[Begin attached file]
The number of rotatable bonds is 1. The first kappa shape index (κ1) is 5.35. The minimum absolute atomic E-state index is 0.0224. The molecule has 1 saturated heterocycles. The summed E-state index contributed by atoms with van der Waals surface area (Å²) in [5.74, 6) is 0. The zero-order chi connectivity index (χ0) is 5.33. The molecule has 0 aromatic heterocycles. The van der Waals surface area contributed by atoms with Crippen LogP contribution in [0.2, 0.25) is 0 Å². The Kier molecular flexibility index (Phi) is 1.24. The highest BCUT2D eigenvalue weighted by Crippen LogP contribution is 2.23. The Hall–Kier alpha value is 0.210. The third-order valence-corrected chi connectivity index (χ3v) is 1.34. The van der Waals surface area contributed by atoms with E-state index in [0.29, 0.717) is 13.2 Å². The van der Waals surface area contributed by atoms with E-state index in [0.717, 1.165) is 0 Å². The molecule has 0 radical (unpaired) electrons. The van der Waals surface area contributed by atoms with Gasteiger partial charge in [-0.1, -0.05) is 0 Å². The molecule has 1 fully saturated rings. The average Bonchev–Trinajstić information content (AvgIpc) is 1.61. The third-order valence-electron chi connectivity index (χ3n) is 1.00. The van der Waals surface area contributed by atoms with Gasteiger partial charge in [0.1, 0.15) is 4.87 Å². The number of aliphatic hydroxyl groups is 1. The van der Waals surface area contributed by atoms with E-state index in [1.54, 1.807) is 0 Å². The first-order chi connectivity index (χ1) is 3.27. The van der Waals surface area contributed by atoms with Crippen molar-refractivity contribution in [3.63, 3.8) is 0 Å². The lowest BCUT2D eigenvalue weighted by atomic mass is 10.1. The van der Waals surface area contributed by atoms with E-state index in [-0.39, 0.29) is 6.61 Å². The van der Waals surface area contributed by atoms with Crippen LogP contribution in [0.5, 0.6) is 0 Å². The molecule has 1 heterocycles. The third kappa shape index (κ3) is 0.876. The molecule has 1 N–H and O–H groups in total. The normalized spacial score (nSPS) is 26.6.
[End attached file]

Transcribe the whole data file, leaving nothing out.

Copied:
The number of rotatable bonds is 1. The first kappa shape index (κ1) is 5.35. The minimum absolute atomic E-state index is 0.0224. The molecule has 1 saturated heterocycles. The summed E-state index contributed by atoms with van der Waals surface area (Å²) in [5.74, 6) is 0. The zero-order chi connectivity index (χ0) is 5.33. The molecule has 0 aromatic heterocycles. The van der Waals surface area contributed by atoms with Crippen LogP contribution in [0.2, 0.25) is 0 Å². The Kier molecular flexibility index (Phi) is 1.24. The highest BCUT2D eigenvalue weighted by Crippen LogP contribution is 2.23. The Hall–Kier alpha value is 0.210. The third-order valence-corrected chi connectivity index (χ3v) is 1.34. The van der Waals surface area contributed by atoms with E-state index in [0.29, 0.717) is 13.2 Å². The van der Waals surface area contributed by atoms with E-state index in [0.717, 1.165) is 0 Å². The molecule has 0 radical (unpaired) electrons. The van der Waals surface area contributed by atoms with Gasteiger partial charge in [-0.1, -0.05) is 0 Å². The molecule has 1 fully saturated rings. The average Bonchev–Trinajstić information content (AvgIpc) is 1.61. The third-order valence-electron chi connectivity index (χ3n) is 1.00. The van der Waals surface area contributed by atoms with Gasteiger partial charge in [0.1, 0.15) is 4.87 Å². The number of aliphatic hydroxyl groups is 1. The van der Waals surface area contributed by atoms with E-state index in [1.54, 1.807) is 0 Å². The first-order chi connectivity index (χ1) is 3.27. The van der Waals surface area contributed by atoms with Crippen molar-refractivity contribution in [3.63, 3.8) is 0 Å². The lowest BCUT2D eigenvalue weighted by atomic mass is 10.1. The van der Waals surface area contributed by atoms with E-state index in [-0.39, 0.29) is 6.61 Å². The van der Waals surface area contributed by atoms with Crippen LogP contribution in [0.5, 0.6) is 0 Å². The molecule has 1 heterocycles. The third kappa shape index (κ3) is 0.876. The molecule has 1 N–H and O–H groups in total. The normalized spacial score (nSPS) is 26.6.